Reflections From Our Group President & CEO
Reflections From Our Group President & CEO

The year 2018 marked my fifth full year of leading Maybank Group, the fourth largest bank in ASEAN by asset size and the largest-listed company in Malaysia. Our asset base has grown from RM560.32 billion as at end 2013 to RM806.99 billion as of financial year ended 31 December 2018 (FY2018) while our market capitalisation has risen from RM88.09 billion to RM104.97 billion.

Balance sheet and market capitalisation strengths were not our only achievements, as my team comprising around 43,000 Maybankers as well as those no longer with us, have collectively improved the fundamental performance of this organisation and brought Maybank to greater heights with our net operating income, pre-provisioning operating profit (PPOP) and net profit rising 27.5%, 29.2% and 23.8% respectively for the same period mentioned above. As such, we have been able to sustain our shareholder rewards with a gross dividend payout ratio surpassing 70% and an attractive dividend yield of 6%.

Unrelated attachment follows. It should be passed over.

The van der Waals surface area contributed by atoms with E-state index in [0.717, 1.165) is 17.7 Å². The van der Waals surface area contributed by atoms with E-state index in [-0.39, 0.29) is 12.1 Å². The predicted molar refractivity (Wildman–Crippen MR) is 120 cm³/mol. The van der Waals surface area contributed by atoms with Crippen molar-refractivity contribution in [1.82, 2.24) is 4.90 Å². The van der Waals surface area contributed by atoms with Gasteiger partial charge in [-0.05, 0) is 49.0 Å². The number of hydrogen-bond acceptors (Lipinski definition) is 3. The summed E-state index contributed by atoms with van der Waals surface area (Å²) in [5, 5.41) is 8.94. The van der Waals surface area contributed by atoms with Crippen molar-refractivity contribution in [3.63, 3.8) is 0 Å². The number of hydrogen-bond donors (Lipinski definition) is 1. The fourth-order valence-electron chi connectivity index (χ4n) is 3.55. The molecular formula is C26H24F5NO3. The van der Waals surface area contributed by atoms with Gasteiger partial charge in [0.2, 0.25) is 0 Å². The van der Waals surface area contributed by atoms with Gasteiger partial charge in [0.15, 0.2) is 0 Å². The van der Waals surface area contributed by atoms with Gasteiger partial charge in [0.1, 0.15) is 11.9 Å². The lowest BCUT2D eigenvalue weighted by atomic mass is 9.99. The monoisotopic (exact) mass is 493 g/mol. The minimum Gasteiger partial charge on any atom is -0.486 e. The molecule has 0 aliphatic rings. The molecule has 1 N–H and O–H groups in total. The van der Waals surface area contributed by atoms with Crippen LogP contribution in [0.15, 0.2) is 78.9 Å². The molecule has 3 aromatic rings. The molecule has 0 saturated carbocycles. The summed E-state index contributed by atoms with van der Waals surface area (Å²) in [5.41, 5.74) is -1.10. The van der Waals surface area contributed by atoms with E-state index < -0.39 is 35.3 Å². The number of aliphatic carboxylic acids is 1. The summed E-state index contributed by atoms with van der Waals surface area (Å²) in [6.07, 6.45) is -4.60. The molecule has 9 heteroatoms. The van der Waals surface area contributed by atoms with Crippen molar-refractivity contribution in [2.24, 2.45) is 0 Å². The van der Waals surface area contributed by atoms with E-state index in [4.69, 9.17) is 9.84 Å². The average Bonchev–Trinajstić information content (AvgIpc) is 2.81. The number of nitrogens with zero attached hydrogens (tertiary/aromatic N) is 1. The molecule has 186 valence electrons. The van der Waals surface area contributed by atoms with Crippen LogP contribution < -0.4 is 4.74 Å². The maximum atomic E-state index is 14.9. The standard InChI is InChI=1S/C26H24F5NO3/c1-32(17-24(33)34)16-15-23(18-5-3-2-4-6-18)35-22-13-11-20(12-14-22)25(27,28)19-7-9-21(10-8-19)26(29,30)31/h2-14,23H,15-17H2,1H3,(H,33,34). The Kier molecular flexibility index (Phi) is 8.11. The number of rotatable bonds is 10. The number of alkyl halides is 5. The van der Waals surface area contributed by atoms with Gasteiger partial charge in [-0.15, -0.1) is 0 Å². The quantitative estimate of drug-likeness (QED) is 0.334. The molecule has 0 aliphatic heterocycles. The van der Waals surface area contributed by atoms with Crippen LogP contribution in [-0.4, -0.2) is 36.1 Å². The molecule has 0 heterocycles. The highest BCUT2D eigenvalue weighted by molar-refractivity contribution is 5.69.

Reflecting on the past five years, having stepped into this role in August 2013, it is safe to say that the needs and conditions of leading this organisation have changed significantly. The financial services industry, specifically banking, has had to redefine itself owing to constant regulatory and accounting changes, with the former placing greater emphasis on capital and liquidity expectations while newer accounting standards such as Malaysian Financial Reporting Standards (MFRS) 9 and 16 increase credit provisioning amounts and affect the recognition of leases respectively, which has a downward impact on a bank’s earnings and capital levels. Over and above these evolving regulatory and accounting requirements, the operating landscape has become increasingly unpredictable due to volatility in financial markets, capital flows, currencies and commodity prices as global economic superpowers become more insular with rising protectionism measures that affect global trade and growth. In short, projecting revenue growth has become increasingly challenging.